Welcome to Bootcamp AI


Jobs in Cloud Computing

Cloud Computing

The cloud has become a key enabler for innovation with beneficial features like high availability, unlimited capacity, and on-demand scalability and elasticity. Learn the fundamentals of cloud computing while being introduced to compute power, security, storage, networking, messaging, and management services in the cloud. While learning the fundamentals, you will explore tools and services offered by Amazon Web Services (AWS) through interactive hands-on exercises. By the end of the course, you will have deployed your first website to AWS, and you will be prepared to continue your learning journey in the Cloud Developer Nanodegree program

Storage & Content Delivery


Networking & Elasticity

Messaging & Containers

AWS Management

Deploy Static Website on AWS

Getting Started with CloudFormation

With the advent of cloud computing, along came several tools that enabled us to deploy the underlying infrastructure components that provide security and services to our servers by writing scripts. In this course, you’ll learn how to deploy this infrastructure using CloudFormation, AWS’ tool for Infrastructure as Code. You will use CloudFormation to deploy Infrastructure patterns that are used broadly in the industry and can be readily used to deploy any cloud application. Like in the real world, you will begin with initial business requirements that you will turn into Cloud Architecture Diagrams. Then, you will deploy this architecture using CloudFormation

Infrastructure Diagrams

Networking Infrastructure

Servers and Security Groups

Storage and Databases

Monitoring & Logging

In this course, you’ll learn the process of taking software from source code to deployment and beyond. You’ll learn about automated testing, choosing the right deployment strategy for your business needs and deploying an appropriate CI/CD pipeline. You’ll also learn about monitoring and logging to ensure that your application is running at peak performance and stays that way. You’ll also learn to manage and make changes to your servers in an automated way, using Ansible, a leading Configuration Management tool.

Continuous Integration and Continuous Deployment—

Continuous Integration and Continuous Deployment Strategies —

Building a Continuous Integration Pipeline –

Enabling Continuous Delivery with Deployment Pipelines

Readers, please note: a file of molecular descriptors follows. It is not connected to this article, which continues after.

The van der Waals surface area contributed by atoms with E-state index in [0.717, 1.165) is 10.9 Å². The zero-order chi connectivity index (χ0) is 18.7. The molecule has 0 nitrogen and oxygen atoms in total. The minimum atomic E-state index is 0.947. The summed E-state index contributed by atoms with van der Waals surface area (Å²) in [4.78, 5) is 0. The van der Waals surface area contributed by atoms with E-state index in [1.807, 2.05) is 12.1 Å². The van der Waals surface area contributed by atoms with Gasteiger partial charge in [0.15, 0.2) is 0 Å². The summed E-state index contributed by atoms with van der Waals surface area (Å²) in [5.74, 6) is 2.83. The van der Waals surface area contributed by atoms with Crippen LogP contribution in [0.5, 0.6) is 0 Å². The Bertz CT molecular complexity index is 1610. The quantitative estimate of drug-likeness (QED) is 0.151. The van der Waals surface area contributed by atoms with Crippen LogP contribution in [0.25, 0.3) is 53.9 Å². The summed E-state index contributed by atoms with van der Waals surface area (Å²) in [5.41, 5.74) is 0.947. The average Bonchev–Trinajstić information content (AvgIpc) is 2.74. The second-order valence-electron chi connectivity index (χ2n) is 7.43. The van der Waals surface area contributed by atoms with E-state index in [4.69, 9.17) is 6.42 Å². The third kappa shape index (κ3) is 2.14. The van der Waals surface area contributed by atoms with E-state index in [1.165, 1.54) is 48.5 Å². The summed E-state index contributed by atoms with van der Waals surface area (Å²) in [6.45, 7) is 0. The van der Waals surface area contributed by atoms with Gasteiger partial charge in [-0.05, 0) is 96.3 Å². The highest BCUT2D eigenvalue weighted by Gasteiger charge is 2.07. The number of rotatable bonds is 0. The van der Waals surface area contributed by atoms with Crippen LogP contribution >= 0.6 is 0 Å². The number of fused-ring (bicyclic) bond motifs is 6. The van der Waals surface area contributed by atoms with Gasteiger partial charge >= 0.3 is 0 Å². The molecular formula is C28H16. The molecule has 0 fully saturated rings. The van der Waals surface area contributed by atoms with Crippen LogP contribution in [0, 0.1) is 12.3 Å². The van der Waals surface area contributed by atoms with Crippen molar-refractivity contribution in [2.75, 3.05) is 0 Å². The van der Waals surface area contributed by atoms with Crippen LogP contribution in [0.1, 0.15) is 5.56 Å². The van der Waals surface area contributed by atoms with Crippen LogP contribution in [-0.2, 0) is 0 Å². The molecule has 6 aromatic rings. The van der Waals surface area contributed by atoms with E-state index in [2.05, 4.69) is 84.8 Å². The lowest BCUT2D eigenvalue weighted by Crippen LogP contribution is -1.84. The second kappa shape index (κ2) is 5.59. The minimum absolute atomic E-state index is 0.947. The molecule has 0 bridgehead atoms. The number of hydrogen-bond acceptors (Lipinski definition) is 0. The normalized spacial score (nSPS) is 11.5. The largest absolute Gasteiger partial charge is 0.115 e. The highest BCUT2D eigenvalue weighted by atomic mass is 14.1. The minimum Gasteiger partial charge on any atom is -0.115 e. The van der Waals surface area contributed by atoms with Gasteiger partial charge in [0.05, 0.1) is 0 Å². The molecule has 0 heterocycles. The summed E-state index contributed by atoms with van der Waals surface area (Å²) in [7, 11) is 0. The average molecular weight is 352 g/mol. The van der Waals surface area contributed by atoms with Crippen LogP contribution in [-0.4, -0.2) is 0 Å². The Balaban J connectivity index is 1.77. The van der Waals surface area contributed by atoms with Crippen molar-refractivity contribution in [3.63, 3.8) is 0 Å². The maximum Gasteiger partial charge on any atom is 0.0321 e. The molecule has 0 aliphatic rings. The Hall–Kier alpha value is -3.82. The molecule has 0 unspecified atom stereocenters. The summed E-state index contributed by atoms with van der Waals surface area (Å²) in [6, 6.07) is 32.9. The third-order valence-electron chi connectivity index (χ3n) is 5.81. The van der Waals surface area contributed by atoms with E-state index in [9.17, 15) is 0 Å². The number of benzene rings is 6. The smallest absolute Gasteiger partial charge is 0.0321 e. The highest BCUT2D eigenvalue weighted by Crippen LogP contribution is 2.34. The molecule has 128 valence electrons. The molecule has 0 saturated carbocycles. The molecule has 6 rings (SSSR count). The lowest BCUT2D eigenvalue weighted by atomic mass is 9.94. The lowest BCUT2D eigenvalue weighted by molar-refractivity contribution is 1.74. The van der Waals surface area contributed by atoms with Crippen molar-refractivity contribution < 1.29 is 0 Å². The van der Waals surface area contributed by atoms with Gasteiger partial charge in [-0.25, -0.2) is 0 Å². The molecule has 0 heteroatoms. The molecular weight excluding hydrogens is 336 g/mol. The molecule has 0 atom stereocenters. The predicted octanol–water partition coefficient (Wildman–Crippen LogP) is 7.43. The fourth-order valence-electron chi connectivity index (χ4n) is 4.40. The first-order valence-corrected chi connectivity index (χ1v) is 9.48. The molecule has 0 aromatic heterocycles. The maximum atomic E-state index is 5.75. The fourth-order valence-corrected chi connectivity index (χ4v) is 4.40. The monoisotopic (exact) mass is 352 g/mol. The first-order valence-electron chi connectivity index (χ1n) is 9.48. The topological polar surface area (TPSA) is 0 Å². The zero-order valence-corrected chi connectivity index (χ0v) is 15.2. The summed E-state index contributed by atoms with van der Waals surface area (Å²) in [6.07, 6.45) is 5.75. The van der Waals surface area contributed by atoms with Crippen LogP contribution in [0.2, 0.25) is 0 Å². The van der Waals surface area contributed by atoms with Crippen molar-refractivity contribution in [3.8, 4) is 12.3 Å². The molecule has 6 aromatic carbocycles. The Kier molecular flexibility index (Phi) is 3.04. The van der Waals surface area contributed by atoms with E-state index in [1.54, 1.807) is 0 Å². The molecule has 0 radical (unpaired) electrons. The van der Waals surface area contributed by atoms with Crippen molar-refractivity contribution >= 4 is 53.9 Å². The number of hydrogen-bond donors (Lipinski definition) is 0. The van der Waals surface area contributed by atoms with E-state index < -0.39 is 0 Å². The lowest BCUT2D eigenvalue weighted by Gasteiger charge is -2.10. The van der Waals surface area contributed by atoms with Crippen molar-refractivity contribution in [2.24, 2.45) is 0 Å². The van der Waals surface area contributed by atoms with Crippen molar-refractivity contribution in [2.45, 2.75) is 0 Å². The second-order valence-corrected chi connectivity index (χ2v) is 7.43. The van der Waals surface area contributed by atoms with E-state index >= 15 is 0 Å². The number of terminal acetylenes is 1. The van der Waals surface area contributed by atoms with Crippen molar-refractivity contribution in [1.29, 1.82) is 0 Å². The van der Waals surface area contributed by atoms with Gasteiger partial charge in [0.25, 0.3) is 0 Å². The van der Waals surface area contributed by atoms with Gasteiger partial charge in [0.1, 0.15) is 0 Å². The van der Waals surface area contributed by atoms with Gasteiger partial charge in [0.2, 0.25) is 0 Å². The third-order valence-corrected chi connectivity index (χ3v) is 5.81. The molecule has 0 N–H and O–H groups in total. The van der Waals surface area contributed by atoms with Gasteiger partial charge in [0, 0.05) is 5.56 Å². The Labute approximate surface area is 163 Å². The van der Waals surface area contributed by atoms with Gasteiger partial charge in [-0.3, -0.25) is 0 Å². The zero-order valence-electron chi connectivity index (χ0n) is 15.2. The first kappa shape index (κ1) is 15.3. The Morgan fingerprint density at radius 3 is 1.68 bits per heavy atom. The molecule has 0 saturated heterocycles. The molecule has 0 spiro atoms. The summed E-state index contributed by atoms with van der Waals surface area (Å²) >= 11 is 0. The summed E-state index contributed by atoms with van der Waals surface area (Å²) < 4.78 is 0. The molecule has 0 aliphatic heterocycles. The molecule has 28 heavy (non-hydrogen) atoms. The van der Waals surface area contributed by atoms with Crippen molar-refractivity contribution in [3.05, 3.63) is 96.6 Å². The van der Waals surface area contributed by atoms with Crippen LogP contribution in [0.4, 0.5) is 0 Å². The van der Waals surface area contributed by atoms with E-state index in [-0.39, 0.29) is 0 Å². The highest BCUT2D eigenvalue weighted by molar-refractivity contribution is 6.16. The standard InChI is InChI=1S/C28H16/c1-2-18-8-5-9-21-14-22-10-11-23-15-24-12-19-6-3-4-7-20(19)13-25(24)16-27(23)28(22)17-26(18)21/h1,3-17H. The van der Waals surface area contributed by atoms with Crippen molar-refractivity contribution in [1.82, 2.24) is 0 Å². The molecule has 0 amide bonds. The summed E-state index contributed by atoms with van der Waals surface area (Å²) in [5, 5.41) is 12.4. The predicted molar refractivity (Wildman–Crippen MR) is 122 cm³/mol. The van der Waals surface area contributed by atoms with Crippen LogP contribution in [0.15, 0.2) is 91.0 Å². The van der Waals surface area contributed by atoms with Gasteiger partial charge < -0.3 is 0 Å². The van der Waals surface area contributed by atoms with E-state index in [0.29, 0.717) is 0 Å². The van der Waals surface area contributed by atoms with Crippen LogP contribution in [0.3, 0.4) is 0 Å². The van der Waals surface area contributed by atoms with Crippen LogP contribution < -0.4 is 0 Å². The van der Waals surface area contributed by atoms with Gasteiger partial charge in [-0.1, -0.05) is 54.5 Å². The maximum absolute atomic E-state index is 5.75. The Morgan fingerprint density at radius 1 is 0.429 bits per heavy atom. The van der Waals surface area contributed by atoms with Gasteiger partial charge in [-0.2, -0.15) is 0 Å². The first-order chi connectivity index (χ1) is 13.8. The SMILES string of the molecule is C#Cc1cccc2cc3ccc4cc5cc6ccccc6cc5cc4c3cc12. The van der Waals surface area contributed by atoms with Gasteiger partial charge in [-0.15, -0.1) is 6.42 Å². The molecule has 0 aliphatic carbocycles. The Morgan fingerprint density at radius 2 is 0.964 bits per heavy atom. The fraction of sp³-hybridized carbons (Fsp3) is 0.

Monitoring Environments

Deploy an Event-Driven Microservice

In this course, you will learn to create and deploy a Kubernetes cluster, configure Kubernetes autoscale, and load test a Kubernetes application. You’ll learn to operationalize both existing and new microservices, and apply containers best practices. You’ll learn to deploy Machine Learning microservices that are elastic and fault tolerant. You’ll learn to pick the appropriate abstraction for microservices: Serverless (AWS Lambda) or Container Orchestration (Kubernetes).

Using Docker Format Containers

Containerization of an Existing Application

Container Orchestration with Kubernetes

Operationalizing Microservices

Operationalize a Machine Learning Microservice API


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EC2 – Create an EBS Volume

AWS allows us to create a volume from either of the following three methods:

  1. Create and attach EBS volumes while creating an EC2 instance using the Launch Instance wizard.
  2. Create an empty EBS volume, and later you can attach it to a running instance.
  3. Create an EBS volume from a previously created snapshot, and later you can attach it to a running instance.

Let’s see the set-up wizard create an empty EBS volume, corresponding to option 2 above.

A. Get Started

  1. To get started, go to the EC2 Dashboard, and select the Elastic Block StoreVolumes service in the left navigation pane.
  2. Select the Create Volume button, as shown in the screenshot below.

Snapshot: EBS → Volume dashboard. You can create new volumes from here.

B. Volume Specifications

You will be taken to a set-up wizard to create a volume. You will have to specify the volume-details, as mentioned in the snapshot below.

Snapshot: Create Volume wizard

You will have to specify the following details:

  1. Volume type — AWS offers various types of volumes, as described in the table below.
  2. Size (GB) — Mention the size with-in limits of the type you have chosen above.
  3. Availability Zone — It has a default value, or you can choose your preferred AZ.
  4. Snapshot ID — Specify the ID of the snapshot if you wish to create a volume from an existing snapshot. Remember, a snapshot is the saved state of another volume at a particular moment.
  5. Tag — Specify the key-value pair, such as {Name: Udacity_Demo_Volume}

Volume Types

AWS allows the following types of volumes to be created. Each type of volume has its service capacity. Choose a type based on the underlying application.

Volume Type Min (GB) Max (GB) I/O per sec
General Purpose SSD (gp2) 1 16384 [100 – 3000] IOPS
Provisioned IOPS SSD (io1) and (io2) 4 16384 [100-64000] IOPS
Cold HDD (sc1) 500 16384 Not applicable
Throughput Optimized HDD (st1) 500 16384 Not applicable
Magnetic (standard) 1 1024 100 IOPS (avg)

According to AWS:

  • General Purpose SSD volumes can serve at a rate of [100–3000] IOPS with a consistent baseline of 3 IOPS/GB.
  • Provisioned IOPS SSD volumes can deliver up to 64000 IOPS, and are best for EBS-optimized instances
  • Cold HDD and Throughput Optimized HDD types of volume have their predefined throughput (MB/s) with a standard baseline.
  • Magnetic volumes, previously called standard volumes, deliver 100 IOPS on average.